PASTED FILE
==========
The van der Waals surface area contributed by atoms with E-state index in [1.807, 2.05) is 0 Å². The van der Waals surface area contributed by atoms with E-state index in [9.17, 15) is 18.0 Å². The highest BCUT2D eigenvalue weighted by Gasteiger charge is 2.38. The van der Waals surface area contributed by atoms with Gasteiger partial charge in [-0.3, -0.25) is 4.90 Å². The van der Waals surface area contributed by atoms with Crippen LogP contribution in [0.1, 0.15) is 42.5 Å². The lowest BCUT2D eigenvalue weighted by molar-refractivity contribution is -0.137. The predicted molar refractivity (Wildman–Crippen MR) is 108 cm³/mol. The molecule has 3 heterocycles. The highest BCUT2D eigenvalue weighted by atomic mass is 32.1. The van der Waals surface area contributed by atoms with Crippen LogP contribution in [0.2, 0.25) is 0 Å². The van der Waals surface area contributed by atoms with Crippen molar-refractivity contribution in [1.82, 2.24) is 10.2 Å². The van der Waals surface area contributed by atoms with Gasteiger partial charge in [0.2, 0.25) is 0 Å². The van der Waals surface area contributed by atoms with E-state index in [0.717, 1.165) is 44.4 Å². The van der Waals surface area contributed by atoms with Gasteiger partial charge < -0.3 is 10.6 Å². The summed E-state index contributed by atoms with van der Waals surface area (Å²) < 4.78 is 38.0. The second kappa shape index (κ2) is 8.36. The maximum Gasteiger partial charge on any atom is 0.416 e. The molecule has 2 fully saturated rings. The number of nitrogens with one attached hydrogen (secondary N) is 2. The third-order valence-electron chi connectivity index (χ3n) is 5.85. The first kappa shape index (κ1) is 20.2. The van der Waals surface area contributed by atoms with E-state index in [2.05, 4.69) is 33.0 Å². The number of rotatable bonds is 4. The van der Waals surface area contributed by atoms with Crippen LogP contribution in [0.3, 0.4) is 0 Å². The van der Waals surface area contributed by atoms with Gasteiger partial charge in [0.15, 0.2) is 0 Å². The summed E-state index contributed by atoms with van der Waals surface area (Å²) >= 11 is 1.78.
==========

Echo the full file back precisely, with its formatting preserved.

The van der Waals surface area contributed by atoms with E-state index in [1.807, 2.05) is 0 Å². The van der Waals surface area contributed by atoms with E-state index in [9.17, 15) is 18.0 Å². The highest BCUT2D eigenvalue weighted by Gasteiger charge is 2.38. The van der Waals surface area contributed by atoms with Gasteiger partial charge in [-0.3, -0.25) is 4.90 Å². The van der Waals surface area contributed by atoms with Crippen LogP contribution in [0.1, 0.15) is 42.5 Å². The lowest BCUT2D eigenvalue weighted by molar-refractivity contribution is -0.137. The predicted molar refractivity (Wildman–Crippen MR) is 108 cm³/mol. The molecule has 3 heterocycles. The highest BCUT2D eigenvalue weighted by atomic mass is 32.1. The van der Waals surface area contributed by atoms with Crippen LogP contribution in [0.2, 0.25) is 0 Å². The van der Waals surface area contributed by atoms with Crippen molar-refractivity contribution in [1.82, 2.24) is 10.2 Å². The van der Waals surface area contributed by atoms with Gasteiger partial charge in [0.2, 0.25) is 0 Å². The van der Waals surface area contributed by atoms with E-state index in [0.717, 1.165) is 44.4 Å². The van der Waals surface area contributed by atoms with Gasteiger partial charge < -0.3 is 10.6 Å². The summed E-state index contributed by atoms with van der Waals surface area (Å²) < 4.78 is 38.0. The second kappa shape index (κ2) is 8.36. The maximum Gasteiger partial charge on any atom is 0.416 e. The molecule has 2 fully saturated rings. The number of nitrogens with one attached hydrogen (secondary N) is 2. The third-order valence-electron chi connectivity index (χ3n) is 5.85. The first kappa shape index (κ1) is 20.2. The van der Waals surface area contributed by atoms with E-state index in [2.05, 4.69) is 33.0 Å². The number of rotatable bonds is 4. The van der Waals surface area contributed by atoms with Crippen LogP contribution in [0.3, 0.4) is 0 Å². The van der Waals surface area contributed by atoms with Gasteiger partial charge in [0.15, 0.2) is 0 Å². The summed E-state index contributed by atoms with van der Waals surface area (Å²) >= 11 is 1.78.